Readers may remember when I popped over to Yverdon-Les-Bains this summer to attend an EastWest Institute Meeting on Reframing Nuclear De-Alert. It was a very interesting meeting with an outstanding cast of characters. Oh, and thermal baths.
The estimable Walter Pincus had some very nice things to say about the report in the The Washington Post, but unfortunately fixated on this section:
One enlightening section of the study points out how other nuclear-armed states handle operational status. China keeps an estimated 30 strategic systems on high alert, according to the study. It identified 12 as liquid-fueled ICBMs with two-megaton warheads “ready to launch in approximately 30 minutes,” and 18 solid-fueled ICBMs “in silos on a 20-minute alert.”
Just to be clear, the report says the opposite — that China’s forces are on low alert. The section that Pincus quotes is a dissenting view, offered by one of the Russian participants. Here is the full-text of the passage from the report:
As seen in the previous section, both Russia and the United States believed that keeping a large portion of their strategic forces on alert is essential to deterrence and strategic stability. China, on the other hand, is said to keep a portion of its missiles on low alert with the warheads separated. Even during the Cold War, Chinese ICBMs would sit in their silos unfueled and without their warheads. China thus seems to be willing to live with this seeming vulnerability even though it is not clear if the situation is likely to last. The reasons for this relaxed deployment may be partly technological (China may not possess the counterforce capabilities of the U.S. and Russian variety) and partly organizational (the scientific establishment rather than the military has traditionally exercised more influence in nuclear weapons development and deployment). However, the most important reason may be political, as nuclear weapons are viewed as weapons of coercion and not use. The mere fact of possession creates parity and achieves almost all the deterrence China desires.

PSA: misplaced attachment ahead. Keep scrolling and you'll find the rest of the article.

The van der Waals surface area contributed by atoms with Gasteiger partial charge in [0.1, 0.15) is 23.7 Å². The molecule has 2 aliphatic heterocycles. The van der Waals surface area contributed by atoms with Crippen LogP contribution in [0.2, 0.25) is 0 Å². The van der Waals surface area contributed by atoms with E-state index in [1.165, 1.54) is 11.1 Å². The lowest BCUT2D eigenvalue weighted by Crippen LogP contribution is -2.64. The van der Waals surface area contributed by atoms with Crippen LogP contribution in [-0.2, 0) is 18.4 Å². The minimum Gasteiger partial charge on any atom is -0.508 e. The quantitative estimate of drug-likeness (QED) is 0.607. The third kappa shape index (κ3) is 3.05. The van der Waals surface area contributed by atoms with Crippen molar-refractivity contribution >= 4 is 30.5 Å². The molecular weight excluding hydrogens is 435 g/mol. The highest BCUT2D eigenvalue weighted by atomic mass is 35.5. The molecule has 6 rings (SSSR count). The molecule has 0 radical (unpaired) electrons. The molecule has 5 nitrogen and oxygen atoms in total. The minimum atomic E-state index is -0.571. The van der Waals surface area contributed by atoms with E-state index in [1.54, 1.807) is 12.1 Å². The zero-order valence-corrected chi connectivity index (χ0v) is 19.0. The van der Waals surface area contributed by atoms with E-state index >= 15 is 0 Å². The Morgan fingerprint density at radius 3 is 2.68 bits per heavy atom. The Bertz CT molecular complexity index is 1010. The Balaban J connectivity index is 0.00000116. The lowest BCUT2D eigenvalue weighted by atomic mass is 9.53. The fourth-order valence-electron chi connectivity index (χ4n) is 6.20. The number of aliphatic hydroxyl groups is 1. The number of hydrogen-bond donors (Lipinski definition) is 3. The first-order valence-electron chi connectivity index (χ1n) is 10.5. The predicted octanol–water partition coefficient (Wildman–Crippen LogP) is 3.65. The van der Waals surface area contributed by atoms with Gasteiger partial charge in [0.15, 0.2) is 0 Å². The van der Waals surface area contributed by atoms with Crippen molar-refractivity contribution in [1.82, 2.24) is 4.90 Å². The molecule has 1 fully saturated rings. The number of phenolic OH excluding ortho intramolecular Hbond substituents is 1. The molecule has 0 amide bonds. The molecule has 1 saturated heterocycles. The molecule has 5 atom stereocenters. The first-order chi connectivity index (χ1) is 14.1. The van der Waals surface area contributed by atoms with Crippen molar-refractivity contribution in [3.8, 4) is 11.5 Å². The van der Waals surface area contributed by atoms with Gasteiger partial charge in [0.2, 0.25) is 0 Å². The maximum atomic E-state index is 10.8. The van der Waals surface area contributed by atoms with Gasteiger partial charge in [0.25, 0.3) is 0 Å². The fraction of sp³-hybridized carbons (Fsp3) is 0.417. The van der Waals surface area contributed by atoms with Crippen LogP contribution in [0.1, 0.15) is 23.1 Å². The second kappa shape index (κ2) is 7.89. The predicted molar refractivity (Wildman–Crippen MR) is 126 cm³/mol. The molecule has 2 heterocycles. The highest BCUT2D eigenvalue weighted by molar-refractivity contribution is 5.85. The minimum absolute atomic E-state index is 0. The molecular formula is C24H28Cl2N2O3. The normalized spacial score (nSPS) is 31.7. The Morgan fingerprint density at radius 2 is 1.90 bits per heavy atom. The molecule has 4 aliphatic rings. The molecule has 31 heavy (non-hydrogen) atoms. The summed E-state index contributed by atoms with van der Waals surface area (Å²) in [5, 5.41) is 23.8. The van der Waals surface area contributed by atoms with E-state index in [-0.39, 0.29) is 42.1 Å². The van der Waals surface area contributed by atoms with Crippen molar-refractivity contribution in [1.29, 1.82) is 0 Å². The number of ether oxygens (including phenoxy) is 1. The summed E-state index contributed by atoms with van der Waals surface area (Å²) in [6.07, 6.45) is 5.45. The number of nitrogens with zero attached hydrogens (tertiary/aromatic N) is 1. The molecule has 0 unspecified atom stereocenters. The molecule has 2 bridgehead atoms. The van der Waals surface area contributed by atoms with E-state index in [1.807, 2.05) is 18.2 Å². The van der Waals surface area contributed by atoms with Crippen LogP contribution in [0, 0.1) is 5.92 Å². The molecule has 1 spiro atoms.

During the discussions another view of China’s deployment was presented. Per this view, even though China may not possess nuclear war fighting capabilities on par with Russia and the United States, it does have a small number of strategic systems on high alert twenty-four hours a day. The 2nd Artillery, in charge of nuclear weapons, may have thirty ICBMs on continuous alert, including twelve liquid-fueled DF5s with 2-megaton warheads ready to launch in approximately thirty minutes as well as eighteen solid-fueled DF31 missiles in silos on a twenty-minute alert.
As you can clearly see, the consensus of the group as laid out at the beginning was that Chinese missile forces are on “low alert with the warheads separated.”
One of the Russian participants expressed “another view” that was stereotypically paranoid about the capabilities of Chinese strategic forces. When that view was read aloud, there were a lot of puzzled looks around the table. I definitely got in the comment queue.
There was some other really good stuff on the Chinese posture that didn’t make it into the report — including one participant who stated that Chinese warheads are stored kilometers from the silos.
That’s about all I can say given that the meeting occurred under the Chatham House Rule.
I presume readers are familiar with the phenomenon of extreme assessments of foreign nuclear programs by Russian observers. I was very recently at a meeting where one colleague noted dryly, “It is wrong to stereotype entire countries, but if it weren’t wrong, we would say the Russians are paranoid.”
Case in point.